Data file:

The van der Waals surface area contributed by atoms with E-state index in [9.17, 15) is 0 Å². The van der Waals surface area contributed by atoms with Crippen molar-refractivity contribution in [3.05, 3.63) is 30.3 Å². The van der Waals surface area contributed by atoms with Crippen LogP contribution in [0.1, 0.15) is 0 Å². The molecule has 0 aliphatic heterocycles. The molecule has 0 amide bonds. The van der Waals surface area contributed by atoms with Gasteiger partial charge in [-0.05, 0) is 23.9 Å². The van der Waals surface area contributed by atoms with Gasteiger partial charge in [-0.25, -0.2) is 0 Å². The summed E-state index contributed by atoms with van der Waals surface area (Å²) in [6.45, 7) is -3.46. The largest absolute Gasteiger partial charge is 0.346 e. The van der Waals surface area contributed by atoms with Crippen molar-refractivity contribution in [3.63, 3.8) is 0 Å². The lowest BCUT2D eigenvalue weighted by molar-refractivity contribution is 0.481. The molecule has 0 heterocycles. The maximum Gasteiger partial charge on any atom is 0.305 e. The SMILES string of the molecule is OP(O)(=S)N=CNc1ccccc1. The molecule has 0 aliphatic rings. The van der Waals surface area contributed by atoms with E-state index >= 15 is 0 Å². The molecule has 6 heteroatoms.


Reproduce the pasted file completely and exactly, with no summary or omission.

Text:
The van der Waals surface area contributed by atoms with E-state index in [9.17, 15) is 0 Å². The van der Waals surface area contributed by atoms with Crippen molar-refractivity contribution in [3.05, 3.63) is 30.3 Å². The van der Waals surface area contributed by atoms with Crippen LogP contribution in [0.1, 0.15) is 0 Å². The molecule has 0 aliphatic heterocycles. The molecule has 0 amide bonds. The van der Waals surface area contributed by atoms with Gasteiger partial charge in [-0.05, 0) is 23.9 Å². The van der Waals surface area contributed by atoms with Gasteiger partial charge in [-0.25, -0.2) is 0 Å². The summed E-state index contributed by atoms with van der Waals surface area (Å²) in [6.45, 7) is -3.46. The largest absolute Gasteiger partial charge is 0.346 e. The van der Waals surface area contributed by atoms with Crippen molar-refractivity contribution in [3.63, 3.8) is 0 Å². The lowest BCUT2D eigenvalue weighted by molar-refractivity contribution is 0.481. The molecule has 0 heterocycles. The maximum Gasteiger partial charge on any atom is 0.305 e. The SMILES string of the molecule is OP(O)(=S)N=CNc1ccccc1. The molecule has 0 aliphatic rings. The van der Waals surface area contributed by atoms with E-state index >= 15 is 0 Å². The molecule has 6 heteroatoms.